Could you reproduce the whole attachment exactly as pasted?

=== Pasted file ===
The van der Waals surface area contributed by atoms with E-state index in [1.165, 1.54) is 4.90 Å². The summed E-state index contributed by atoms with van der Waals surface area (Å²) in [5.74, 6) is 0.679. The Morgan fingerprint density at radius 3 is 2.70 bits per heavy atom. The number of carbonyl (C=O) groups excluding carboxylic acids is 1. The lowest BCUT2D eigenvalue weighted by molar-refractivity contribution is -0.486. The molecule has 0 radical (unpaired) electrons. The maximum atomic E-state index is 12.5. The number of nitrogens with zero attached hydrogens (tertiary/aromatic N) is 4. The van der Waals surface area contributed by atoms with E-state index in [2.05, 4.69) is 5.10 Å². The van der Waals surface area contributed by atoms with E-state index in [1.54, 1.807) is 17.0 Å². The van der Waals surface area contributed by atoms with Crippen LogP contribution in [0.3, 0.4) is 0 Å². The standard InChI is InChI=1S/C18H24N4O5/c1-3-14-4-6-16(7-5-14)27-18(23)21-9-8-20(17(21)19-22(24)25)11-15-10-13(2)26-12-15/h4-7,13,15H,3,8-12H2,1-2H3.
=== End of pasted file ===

The van der Waals surface area contributed by atoms with E-state index in [1.165, 1.54) is 4.90 Å². The summed E-state index contributed by atoms with van der Waals surface area (Å²) in [5.74, 6) is 0.679. The Morgan fingerprint density at radius 3 is 2.70 bits per heavy atom. The number of carbonyl (C=O) groups excluding carboxylic acids is 1. The lowest BCUT2D eigenvalue weighted by molar-refractivity contribution is -0.486. The molecule has 0 radical (unpaired) electrons. The maximum atomic E-state index is 12.5. The number of nitrogens with zero attached hydrogens (tertiary/aromatic N) is 4. The van der Waals surface area contributed by atoms with E-state index in [2.05, 4.69) is 5.10 Å². The van der Waals surface area contributed by atoms with E-state index in [1.54, 1.807) is 17.0 Å². The van der Waals surface area contributed by atoms with Crippen LogP contribution in [0.3, 0.4) is 0 Å². The standard InChI is InChI=1S/C18H24N4O5/c1-3-14-4-6-16(7-5-14)27-18(23)21-9-8-20(17(21)19-22(24)25)11-15-10-13(2)26-12-15/h4-7,13,15H,3,8-12H2,1-2H3.